Enzyme linked immunosorbent assay (ELISA) a immunological technique used to detect antibodies and also observes the way they change colour in response to identification of a substance, a colourless substrate reacts with a given enzyme this will then result in a colour change. This means that when a coloured product is shown an antigen is present. ELISA is very effective in detecting pathogens such as Rotavirus, Adenovirus and Campylobacter. The ELISA method is quick (results can be produced in 24 hours), precise and very convenient it can. This technique is similar and can be compared to PCR because of its rapidness and sensitivity. ‘The PCR method is 100-1000 more sensitive than traditional cell culture based methods’ (Lui,2009) but can give false results

Monoclonal and polyclonal antibodies can be used for the ELISA method. The ELISA can also be used to find out which antigens produce some of the harmful pathogens for example Campylobacter, so the Campylobacter pathogen does not need to grow a lot and the ELISA test does not rely on its growth (Jeremy et al,2002).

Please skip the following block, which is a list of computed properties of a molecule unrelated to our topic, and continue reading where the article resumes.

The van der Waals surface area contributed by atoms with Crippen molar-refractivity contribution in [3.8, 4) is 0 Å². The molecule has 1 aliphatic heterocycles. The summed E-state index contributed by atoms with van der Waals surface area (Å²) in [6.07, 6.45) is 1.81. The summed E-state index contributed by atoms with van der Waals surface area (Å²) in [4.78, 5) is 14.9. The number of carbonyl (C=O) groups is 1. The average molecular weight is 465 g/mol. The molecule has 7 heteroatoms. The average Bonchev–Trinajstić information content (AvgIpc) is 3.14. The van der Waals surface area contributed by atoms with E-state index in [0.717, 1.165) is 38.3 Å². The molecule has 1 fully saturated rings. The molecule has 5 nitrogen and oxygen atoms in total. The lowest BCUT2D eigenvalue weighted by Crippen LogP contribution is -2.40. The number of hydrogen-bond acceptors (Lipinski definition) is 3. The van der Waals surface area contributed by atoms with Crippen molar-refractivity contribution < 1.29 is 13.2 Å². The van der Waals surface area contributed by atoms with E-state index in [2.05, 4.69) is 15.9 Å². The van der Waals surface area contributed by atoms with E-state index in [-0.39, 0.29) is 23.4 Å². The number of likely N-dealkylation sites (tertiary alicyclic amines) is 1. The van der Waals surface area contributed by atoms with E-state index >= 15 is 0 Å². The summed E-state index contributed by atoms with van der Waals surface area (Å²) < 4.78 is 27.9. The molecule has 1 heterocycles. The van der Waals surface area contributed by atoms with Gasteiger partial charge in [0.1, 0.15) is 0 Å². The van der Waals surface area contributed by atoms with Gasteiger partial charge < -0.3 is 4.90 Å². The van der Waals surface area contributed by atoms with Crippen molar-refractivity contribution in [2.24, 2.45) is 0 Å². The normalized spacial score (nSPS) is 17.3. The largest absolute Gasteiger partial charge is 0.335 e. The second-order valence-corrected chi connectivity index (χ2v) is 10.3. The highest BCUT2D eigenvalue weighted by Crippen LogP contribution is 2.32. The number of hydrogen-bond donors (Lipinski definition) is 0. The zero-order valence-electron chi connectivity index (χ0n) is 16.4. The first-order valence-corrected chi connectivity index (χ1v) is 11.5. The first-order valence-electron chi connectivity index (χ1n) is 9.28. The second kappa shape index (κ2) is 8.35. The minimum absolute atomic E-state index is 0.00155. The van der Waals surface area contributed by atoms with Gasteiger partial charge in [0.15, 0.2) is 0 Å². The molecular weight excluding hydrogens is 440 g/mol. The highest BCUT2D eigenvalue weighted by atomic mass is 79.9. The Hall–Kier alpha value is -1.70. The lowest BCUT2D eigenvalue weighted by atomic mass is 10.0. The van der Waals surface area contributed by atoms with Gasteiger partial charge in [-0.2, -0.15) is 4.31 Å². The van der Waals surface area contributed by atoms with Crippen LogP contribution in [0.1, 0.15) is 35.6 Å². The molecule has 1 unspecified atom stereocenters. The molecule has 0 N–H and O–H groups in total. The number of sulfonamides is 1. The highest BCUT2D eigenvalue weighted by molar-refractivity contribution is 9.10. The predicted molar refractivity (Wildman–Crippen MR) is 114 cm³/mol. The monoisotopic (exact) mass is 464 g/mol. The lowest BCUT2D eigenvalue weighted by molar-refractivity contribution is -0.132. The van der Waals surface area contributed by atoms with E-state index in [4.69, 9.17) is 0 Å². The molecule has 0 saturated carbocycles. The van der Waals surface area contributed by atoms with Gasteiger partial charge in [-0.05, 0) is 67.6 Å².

Enteric pathogen can be identified based of approaches such as immunohistochemical detection which can be used to identify pathogens like Helicobacter pylori , however these kinds of techniques are restricted on how many pathogens they can detect at once which is similar to a standard PCR. Advantages of immunohistochemical is that it is quick, sensitive and safe to use just like the FISH technique. Mac-Conkey agar is a seletive media used to isolate and identfy enteric gram negative bacteria that fermate lactose , they are quite cheap to run and very effective in deteting. (Acharya, 2013). Reversed passive latex agglutination (RPLA) is also an immunological method it is fairly cheap, speedy and easily to carry out which can be compared to PCR. Western blot another immunological technique involves identifying certain proteins in a sample both ELISA and western blot are both used to detect proteins, western blot are sensitive however they are require a lot of time, they are not simple to run and it is restricted in the number of samples it can process which can be compared to IFA, it would need someone which a bit more experience to operate it unlike the PCR which is a simple procedure (Grys et al, 2009). A major difference of Enzyme immunoassays in contrast to PCR is not as sensitive and specific EIA sensitivity (Belanger et al,2003), PCR is able to detect more specimens when tested and compared against EIA, EIA was slower at detecting specimens as opposed to PCR which is a rapid and quick test (Grys et al, 2009). Rapid agglutination assays is an immunological method that can be used to detect pathogens for example it is commonly used in for Salmonella, this test is differs from PCR because it is not as specific however it is a simple, quick reliable test making it more convenient to use than conventional methods